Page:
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Biography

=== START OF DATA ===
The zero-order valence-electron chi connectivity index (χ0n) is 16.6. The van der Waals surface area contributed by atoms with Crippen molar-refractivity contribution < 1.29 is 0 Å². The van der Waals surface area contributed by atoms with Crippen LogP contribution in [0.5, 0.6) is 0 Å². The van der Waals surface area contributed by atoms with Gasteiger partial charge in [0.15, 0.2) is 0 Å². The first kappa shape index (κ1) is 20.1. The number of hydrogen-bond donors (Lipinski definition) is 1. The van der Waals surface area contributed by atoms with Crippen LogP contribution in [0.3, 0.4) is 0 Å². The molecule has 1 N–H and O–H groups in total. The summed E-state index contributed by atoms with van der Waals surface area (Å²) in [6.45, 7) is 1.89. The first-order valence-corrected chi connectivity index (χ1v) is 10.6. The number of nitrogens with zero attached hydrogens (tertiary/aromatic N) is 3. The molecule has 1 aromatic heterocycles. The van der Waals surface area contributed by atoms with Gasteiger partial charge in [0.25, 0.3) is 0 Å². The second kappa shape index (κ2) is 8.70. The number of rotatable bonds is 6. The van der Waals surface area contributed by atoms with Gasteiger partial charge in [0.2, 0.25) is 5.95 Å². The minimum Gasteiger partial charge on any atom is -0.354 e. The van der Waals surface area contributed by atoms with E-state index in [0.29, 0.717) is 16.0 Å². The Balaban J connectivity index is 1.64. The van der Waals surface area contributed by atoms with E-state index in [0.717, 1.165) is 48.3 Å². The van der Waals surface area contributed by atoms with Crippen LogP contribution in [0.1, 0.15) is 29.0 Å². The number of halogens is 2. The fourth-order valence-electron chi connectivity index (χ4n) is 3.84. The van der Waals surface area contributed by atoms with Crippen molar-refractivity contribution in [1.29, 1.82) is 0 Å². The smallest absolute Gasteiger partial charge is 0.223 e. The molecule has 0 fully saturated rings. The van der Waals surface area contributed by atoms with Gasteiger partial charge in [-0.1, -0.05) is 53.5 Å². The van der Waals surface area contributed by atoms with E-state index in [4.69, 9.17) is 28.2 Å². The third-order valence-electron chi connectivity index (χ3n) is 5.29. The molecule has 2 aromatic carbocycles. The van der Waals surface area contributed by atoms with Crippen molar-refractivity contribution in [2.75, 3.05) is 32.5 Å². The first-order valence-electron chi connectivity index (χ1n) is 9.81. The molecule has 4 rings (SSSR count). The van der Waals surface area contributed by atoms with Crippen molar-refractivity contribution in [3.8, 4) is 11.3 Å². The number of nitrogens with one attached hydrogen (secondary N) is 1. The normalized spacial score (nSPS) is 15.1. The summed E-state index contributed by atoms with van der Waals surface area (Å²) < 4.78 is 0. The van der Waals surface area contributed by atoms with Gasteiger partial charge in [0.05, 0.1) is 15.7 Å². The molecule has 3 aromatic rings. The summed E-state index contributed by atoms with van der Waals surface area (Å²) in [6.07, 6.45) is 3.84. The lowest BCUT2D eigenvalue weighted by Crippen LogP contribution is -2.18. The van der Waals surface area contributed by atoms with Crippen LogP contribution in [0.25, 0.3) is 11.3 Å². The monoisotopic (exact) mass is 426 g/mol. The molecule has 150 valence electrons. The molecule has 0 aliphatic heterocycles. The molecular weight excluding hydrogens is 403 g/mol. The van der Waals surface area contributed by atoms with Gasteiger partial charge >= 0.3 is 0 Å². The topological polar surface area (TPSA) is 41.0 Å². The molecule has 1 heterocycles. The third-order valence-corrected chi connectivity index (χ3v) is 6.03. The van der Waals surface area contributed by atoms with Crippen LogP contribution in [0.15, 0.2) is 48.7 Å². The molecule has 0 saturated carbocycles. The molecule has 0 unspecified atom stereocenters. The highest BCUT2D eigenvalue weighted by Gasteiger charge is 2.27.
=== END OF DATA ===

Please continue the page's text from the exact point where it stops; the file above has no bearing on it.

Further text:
Thanks to the content of his films, American director James Ivory has spent much of his long career being mistaken for an Englishman. Few filmmakers have been more closely associated with a particular type of genre than Ivory and his longtime collaborator, producer Ismail Merchant. The very mention of the hyphenate Merchant-Ivory effortlessly conjures up heavily stylized images of Edwardian England, replete with stiff upper lips, effete aristocrats, and young women confined by both corsets and repressed desire. However, although much of Ivory's reputation has been built on his E.M. Forster-adapted period dramas, he has also earned considerable respect for the insightful examinations on the interplay of different cultures inherent in almost all of his work -- particularly his earlier films about India -- and his and Merchant's ability to make quality films on a minimal budget. Born in Berkeley, California, on June 7, 1928, Ivory grew up in Klamath Falls, Oregon, where his father ran a sawmill. Having decided at the age of 14 that he wanted to go into film as an art director, he attended the University of Oregon, where he majored in fine arts. Following graduation, Ivory traveled to Tours, France, to study the language, but he soon lost interest in his studies. He relocated to the University of Southern California, where he entered the film department. It didn't take Ivory long to realize that he hated film school, so he took a leave of absence to travel to Venice, where he worked on his masters thesis, Venice: Themes and Variations. However, his work was interrupted by the Korean War, for which he did two years service in Germany; his time there was mainly spent putting on Soldier Shows, which, as he would later remark, gave him his introduction to show business. While working on Venice, a 28-minute documentary that juxtaposed contemporary views of the city with paintings by the masters, Ivory was introduced to art from India's golden age. His ensuing fascination with the country's culture was manifested in his next film, a documentary on Indian artifacts called The Sword and the Flute (1959). The film was hailed by a number of critics, as well as New York's Asia Society, and it was during a visit to New York for a screening of the film that Ivory met Ismail Merchant. A young Indian who had been sent to the United States for business school, Merchant was passionate about film. He and Ivory became fast friends, and in 1961 they formed Merchant Ivory Productions. The two also became acquainted with novelist Ruth Prawer Jhabvala around this time; Jhabvala would become irrevocably associated with the two, acting as the screenwriter for all but a handful of their films. The trio's first films were set in India, dramas concerned with questions of cultural interplay, personal identity, and physical and emotional isolation. All of these films were made independently (only one, the poorly received The Guru (1969), has been made for a studio during the course of Merchant and Ivory's years together), and ably demonstrated the kind of technical expertise the filmmakers were capable of achieving with a very limited budget. Their first film, The Householder (1962), was an adaptation of a novel by Jhabvala about an Indian couple experiencing the travails of an arranged marriage. It was shot in black and white by Subrata Mitra, otherwise known as Satyajit Ray's cameraman; Ivory had befriended Ray, who reportedly acted as the film's uncredited editor and music supervisor. Shakespeare Wallah (1965), the trio's second film, was the one that first gave the filmmaking team international recognition. A sensitive, thoughtful portrayal of a family of English actors traveling through India, it helped to establish Ivory as a director adept at capturing particular moods through visual representation, much in the style of Ray or Jean Renoir. The film was a critical and financial success, winning an award at the Berlin Film Festival and grossing four times what it cost to make. Following the disastrous The Guru (1969) (a production reportedly ill-fated from start to finish) and Bombay Talkie (1970), Merchant-Ivory relocated to the wilds of upstate New York for Savages (1972). A black and white allegory about the nature of modern "civilization," it represented a complete departure from Ivory's earlier work. The film received mixed reviews, all of which were incredibly favorable when compared to those that greeted Ivory's next effort, The Wild Party (1974). Based upon the infamous Roscoe "Fatty" Arbuckle/Virginia Rappe case, the film was such a badly edited mess that Ivory subsequently disowned it. Roseland (1977), a series of vignettes set in New York's legendary dance hall, saw Ivory back in form, and it received a standing ovation when it premiered at the 1977 New York Film Festival. The film was praised for the sort of naturalism and keenly portrayed sense of isolation apparent in Ivory's earlier films about India. It was followed by another widely praised Indian excursion, Hullabaloo over Georgie and Bonnie's Pictures (1978), and then by a 1979 adaptation of Henry James' The Europeans. A richly detailed picture that maintained an intense -- some would say exhaustive -- faithfulness to the book, The Europeans was the sort of literary adaptation with which Merchant-Ivory would become synonymous. After Quartet (1981), which was based upon the relationship between Jean Rhys and Ford Madox Ford, and Heat and Dust (1982), adapted from Jhabvala's Booker Prize-winning novel, another James adaptation, The Bostonians, followed in 1984. A love triangle set against the backdrop of the early stages of the suffragette movement, it featured another strong script by Jhabvala, minutely detailed period authenticity, and an Oscar-nominated performance from Vanessa Redgrave. Although The Bostonians was moderately successful, Ivory's reputation was sealed the next year with his adaptation of E.M. Forster's A Room with a View. A romantic comedy set during the Edwardian period, it was a lush, witty affair, one that proved to be enormously popular with critics and audiences alike. Nominated for eight Academy Awards (it won three, including Best Adapted Screenplay for Jhabvala), it was praised for its beauty and its fidelity to the spirit (and content) of Forster's novel. Another Forster adaptation, Maurice, was released the following year. Taken from Forster's posthumously published novel about homosexual love during the early 1900s, it earned a respectable amount of praise, although a number of critics felt that Ivory's extraordinary adherence to the novel made for a painfully long, slow film. Ivory's third Forster excursion, the 1992 Howards End, was undoubtedly his most accomplished film to date. Another exploration of the repercussions of class collision in the early part of the 20th century, it featured gorgeous detail (made all the more remarkable by a modest budget) and all-around stellar performances from the likes of Anthony Hopkins, Vanessa Redgrave, and Emma Thompson, the last of whom won a well-deserved Oscar for her work. In total, Howards End earned nine Oscar nominations, including one for Best Director, and a multitude of international honors. Ivory's next film, The Remains of the Day (1993), also earned a lavish dose of critical acclaim. Adapted from Kazuo Ishiguro's novel about an emotionally stunted butler (superbly played by Anthony Hopkins) who refuses to admit his love for a housekeeper (another great performance from Thompson) or the error of his employer's ways, the film was essentially an emotionally wrenching character study. It earned a number of international award nominations, including Oscar nominations for Thompson, Hopkins, Jhabvala, and Ivory. Ivory subsequently turned away from literary adaptation, though he remained immersed in the period drama genre. Jefferson in Paris (1995), which proved to be a substantial disappointment, focused on the public and personal affairs of the American President, while Surviving Picasso (1996) -- which also failed to draw critical or commercial favor -- was a detailed epic about Picasso and his long-suffering lovers. In 1998, Ivory ventured into a more modern milieu with A Soldier's Daughter Never Cries. Based upon a novel by Kaylie Jones, the daughter of novelist James Jones, the film was a poignant study of an expatriate family straddling two worlds (Paris and the U.S.) and coping with change and alienation. Ivory's most celebrated film since The Remains of the Day, it combined a sterling lead performance by Leelee Sobieski with the director's usual talent for graceful, studied detail.